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Abstract: Identified as critical winter manatee habitat, the U.S. Fish and Wildlife Service (USFWS) has documented a significant increase in peak and average Florida manatee (Trichechus manatus latirostris) counts during the winter months in Citrus County and Kings Bay, Florida. Manatees use the warm 22º C spring-fed waters of Kings Bay when water temperatures drop below 20º C in the Gulf of Mexico. The USFWS manages winter manatee sanctuaries positioned over and near the bay’s warm-water springs. Simple linear regressions of aerial survey data collected between 1983 and 2012 indicate that the peak counts for the survey period were 654 manatees occurring on 5 January 2012 in Citrus County and 566 manatees occurring on 13 January 2010 in Kings Bay. The average winter count has increased from 102 ± 5 (1983) to 216 ± 49 (2012) in Citrus County and from 73 ± 6 (1983) to 148 ± 41 (2012) in Kings Bay. Summer surveys were conducted consistently between 2004 and 2012. No significant change in peak or average manatee abundance was detected during this period. The increase in winter manatee counts prompted the need to review existing manatee protection measures, including manatee use within the sanctuaries. Additional analysis of habitat quality (i.e., salinity, plant community, disturbance caused by human recreation) on the abundance and distribution of manatees in the bay is needed to promote adaptive manatee management in the bay.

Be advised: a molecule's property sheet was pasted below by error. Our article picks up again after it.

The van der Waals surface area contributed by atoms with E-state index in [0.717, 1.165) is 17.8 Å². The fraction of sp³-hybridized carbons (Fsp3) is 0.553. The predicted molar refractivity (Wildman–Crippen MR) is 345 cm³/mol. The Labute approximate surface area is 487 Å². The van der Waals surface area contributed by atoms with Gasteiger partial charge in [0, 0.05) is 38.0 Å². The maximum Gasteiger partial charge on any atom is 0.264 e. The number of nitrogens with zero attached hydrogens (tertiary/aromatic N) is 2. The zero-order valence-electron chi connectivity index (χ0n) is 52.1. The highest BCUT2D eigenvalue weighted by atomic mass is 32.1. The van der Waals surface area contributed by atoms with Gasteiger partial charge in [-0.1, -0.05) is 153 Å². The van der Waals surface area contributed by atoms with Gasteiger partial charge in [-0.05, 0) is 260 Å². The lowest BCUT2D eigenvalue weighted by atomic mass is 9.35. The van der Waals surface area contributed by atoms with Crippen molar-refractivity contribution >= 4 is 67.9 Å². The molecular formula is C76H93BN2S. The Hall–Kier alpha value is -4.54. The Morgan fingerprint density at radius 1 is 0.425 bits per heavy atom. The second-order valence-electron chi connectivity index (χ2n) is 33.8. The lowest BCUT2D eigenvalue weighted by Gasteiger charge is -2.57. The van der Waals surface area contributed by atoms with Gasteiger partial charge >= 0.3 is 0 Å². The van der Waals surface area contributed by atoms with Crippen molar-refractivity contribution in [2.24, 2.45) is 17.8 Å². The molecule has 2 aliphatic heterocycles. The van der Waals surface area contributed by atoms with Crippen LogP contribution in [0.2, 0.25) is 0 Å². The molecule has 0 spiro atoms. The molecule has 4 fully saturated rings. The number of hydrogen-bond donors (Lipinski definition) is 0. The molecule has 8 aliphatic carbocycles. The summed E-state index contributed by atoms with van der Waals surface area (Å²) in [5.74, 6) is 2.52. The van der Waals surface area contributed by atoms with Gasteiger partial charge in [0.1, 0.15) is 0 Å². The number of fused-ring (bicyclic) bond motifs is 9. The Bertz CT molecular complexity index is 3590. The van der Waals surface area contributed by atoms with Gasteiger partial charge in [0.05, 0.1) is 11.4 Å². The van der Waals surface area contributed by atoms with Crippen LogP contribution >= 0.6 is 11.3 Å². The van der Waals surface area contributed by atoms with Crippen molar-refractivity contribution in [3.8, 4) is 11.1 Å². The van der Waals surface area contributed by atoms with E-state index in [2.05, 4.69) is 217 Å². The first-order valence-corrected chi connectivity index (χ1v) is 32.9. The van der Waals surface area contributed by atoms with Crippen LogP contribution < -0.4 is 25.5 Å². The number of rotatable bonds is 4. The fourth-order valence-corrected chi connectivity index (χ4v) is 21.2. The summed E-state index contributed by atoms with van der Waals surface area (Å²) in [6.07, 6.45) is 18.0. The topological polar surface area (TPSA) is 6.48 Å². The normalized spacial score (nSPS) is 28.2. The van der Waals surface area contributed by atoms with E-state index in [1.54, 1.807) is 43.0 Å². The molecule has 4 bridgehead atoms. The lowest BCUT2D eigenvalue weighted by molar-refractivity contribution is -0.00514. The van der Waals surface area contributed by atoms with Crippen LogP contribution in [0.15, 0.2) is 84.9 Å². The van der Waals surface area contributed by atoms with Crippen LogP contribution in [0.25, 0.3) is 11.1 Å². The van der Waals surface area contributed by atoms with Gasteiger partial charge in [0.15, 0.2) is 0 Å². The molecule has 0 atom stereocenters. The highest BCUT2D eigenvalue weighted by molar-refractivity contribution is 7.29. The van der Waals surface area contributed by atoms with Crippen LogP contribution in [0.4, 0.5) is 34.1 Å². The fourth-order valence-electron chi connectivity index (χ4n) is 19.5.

Key Words: Sirenian, Kings Bay, Citrus County, springs, aerial surveys, Florida manatee, Trichechus manatus latirostris
Document Type: Research article
Page Numbers: 69-80